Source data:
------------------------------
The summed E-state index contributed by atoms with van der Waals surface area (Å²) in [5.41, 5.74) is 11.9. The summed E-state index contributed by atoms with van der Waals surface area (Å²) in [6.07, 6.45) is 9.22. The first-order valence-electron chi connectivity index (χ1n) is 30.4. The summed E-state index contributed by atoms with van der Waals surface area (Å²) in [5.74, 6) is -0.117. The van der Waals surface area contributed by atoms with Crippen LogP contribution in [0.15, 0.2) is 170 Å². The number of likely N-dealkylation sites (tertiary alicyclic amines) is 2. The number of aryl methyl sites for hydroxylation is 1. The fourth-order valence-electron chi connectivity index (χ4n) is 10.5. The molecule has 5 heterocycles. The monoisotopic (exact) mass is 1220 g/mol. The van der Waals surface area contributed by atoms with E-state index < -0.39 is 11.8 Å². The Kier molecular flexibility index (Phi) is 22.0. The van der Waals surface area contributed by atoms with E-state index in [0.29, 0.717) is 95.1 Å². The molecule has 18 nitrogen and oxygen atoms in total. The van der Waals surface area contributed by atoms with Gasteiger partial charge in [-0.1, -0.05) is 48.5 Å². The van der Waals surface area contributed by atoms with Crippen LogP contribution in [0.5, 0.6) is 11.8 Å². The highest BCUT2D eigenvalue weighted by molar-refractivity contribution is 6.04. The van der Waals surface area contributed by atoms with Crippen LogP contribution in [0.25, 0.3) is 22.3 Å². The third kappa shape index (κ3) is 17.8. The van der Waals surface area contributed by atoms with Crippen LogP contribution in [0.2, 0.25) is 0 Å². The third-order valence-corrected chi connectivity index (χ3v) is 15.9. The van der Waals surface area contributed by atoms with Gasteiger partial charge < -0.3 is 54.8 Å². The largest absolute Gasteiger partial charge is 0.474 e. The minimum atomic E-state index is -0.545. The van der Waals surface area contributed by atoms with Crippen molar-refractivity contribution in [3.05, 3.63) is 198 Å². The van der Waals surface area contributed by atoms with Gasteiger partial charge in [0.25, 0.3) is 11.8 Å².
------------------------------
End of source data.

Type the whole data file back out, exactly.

The summed E-state index contributed by atoms with van der Waals surface area (Å²) in [5.41, 5.74) is 11.9. The summed E-state index contributed by atoms with van der Waals surface area (Å²) in [6.07, 6.45) is 9.22. The first-order valence-electron chi connectivity index (χ1n) is 30.4. The summed E-state index contributed by atoms with van der Waals surface area (Å²) in [5.74, 6) is -0.117. The van der Waals surface area contributed by atoms with Crippen LogP contribution in [0.15, 0.2) is 170 Å². The number of likely N-dealkylation sites (tertiary alicyclic amines) is 2. The number of aryl methyl sites for hydroxylation is 1. The fourth-order valence-electron chi connectivity index (χ4n) is 10.5. The molecule has 5 heterocycles. The monoisotopic (exact) mass is 1220 g/mol. The van der Waals surface area contributed by atoms with E-state index < -0.39 is 11.8 Å². The Kier molecular flexibility index (Phi) is 22.0. The van der Waals surface area contributed by atoms with E-state index in [0.29, 0.717) is 95.1 Å². The molecule has 18 nitrogen and oxygen atoms in total. The van der Waals surface area contributed by atoms with Gasteiger partial charge in [-0.1, -0.05) is 48.5 Å². The van der Waals surface area contributed by atoms with Crippen LogP contribution in [0.5, 0.6) is 11.8 Å². The highest BCUT2D eigenvalue weighted by molar-refractivity contribution is 6.04. The van der Waals surface area contributed by atoms with Crippen LogP contribution in [0.25, 0.3) is 22.3 Å². The third kappa shape index (κ3) is 17.8. The van der Waals surface area contributed by atoms with Crippen LogP contribution in [0.2, 0.25) is 0 Å². The third-order valence-corrected chi connectivity index (χ3v) is 15.9. The van der Waals surface area contributed by atoms with Gasteiger partial charge < -0.3 is 54.8 Å². The largest absolute Gasteiger partial charge is 0.474 e. The minimum atomic E-state index is -0.545. The van der Waals surface area contributed by atoms with Crippen molar-refractivity contribution in [3.05, 3.63) is 198 Å². The van der Waals surface area contributed by atoms with Gasteiger partial charge in [0.25, 0.3) is 11.8 Å².